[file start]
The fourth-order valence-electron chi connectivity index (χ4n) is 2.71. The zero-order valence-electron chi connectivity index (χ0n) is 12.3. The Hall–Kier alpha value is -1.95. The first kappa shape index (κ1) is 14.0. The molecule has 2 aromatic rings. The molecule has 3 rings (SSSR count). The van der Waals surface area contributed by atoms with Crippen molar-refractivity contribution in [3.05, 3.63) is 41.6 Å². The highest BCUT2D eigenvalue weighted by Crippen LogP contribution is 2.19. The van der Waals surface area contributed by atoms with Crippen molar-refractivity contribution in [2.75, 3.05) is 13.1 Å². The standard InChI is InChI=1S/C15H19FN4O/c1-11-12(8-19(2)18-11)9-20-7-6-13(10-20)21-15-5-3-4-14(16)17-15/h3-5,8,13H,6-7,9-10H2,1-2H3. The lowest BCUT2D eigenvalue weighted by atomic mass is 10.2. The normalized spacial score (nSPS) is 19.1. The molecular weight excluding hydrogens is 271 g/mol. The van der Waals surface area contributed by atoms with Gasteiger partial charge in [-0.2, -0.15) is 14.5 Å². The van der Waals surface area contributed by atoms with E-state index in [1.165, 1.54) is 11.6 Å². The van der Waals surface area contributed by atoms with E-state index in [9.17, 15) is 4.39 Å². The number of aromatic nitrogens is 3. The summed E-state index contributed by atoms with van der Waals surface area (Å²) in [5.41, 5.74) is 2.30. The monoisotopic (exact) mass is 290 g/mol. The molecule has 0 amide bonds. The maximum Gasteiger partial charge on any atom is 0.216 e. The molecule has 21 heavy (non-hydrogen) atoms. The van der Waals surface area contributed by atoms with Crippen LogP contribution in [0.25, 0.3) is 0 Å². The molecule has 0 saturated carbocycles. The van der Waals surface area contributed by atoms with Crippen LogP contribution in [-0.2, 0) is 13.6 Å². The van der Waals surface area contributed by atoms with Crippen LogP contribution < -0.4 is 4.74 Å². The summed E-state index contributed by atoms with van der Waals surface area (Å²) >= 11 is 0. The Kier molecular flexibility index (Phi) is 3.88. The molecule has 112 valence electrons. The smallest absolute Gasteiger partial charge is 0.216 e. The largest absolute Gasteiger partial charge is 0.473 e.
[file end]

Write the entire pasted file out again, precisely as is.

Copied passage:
The fourth-order valence-electron chi connectivity index (χ4n) is 2.71. The zero-order valence-electron chi connectivity index (χ0n) is 12.3. The Hall–Kier alpha value is -1.95. The first kappa shape index (κ1) is 14.0. The molecule has 2 aromatic rings. The molecule has 3 rings (SSSR count). The van der Waals surface area contributed by atoms with Crippen molar-refractivity contribution in [3.05, 3.63) is 41.6 Å². The highest BCUT2D eigenvalue weighted by Crippen LogP contribution is 2.19. The van der Waals surface area contributed by atoms with Crippen molar-refractivity contribution in [2.75, 3.05) is 13.1 Å². The standard InChI is InChI=1S/C15H19FN4O/c1-11-12(8-19(2)18-11)9-20-7-6-13(10-20)21-15-5-3-4-14(16)17-15/h3-5,8,13H,6-7,9-10H2,1-2H3. The lowest BCUT2D eigenvalue weighted by atomic mass is 10.2. The normalized spacial score (nSPS) is 19.1. The molecular weight excluding hydrogens is 271 g/mol. The van der Waals surface area contributed by atoms with Gasteiger partial charge in [-0.2, -0.15) is 14.5 Å². The van der Waals surface area contributed by atoms with E-state index in [1.165, 1.54) is 11.6 Å². The van der Waals surface area contributed by atoms with E-state index in [9.17, 15) is 4.39 Å². The number of aromatic nitrogens is 3. The summed E-state index contributed by atoms with van der Waals surface area (Å²) in [5.41, 5.74) is 2.30. The monoisotopic (exact) mass is 290 g/mol. The molecule has 0 amide bonds. The maximum Gasteiger partial charge on any atom is 0.216 e. The molecule has 21 heavy (non-hydrogen) atoms. The van der Waals surface area contributed by atoms with Crippen LogP contribution in [0.25, 0.3) is 0 Å². The molecule has 0 saturated carbocycles. The van der Waals surface area contributed by atoms with Crippen LogP contribution in [-0.2, 0) is 13.6 Å². The van der Waals surface area contributed by atoms with Crippen LogP contribution < -0.4 is 4.74 Å². The summed E-state index contributed by atoms with van der Waals surface area (Å²) >= 11 is 0. The Kier molecular flexibility index (Phi) is 3.88. The molecule has 112 valence electrons. The smallest absolute Gasteiger partial charge is 0.216 e. The largest absolute Gasteiger partial charge is 0.473 e.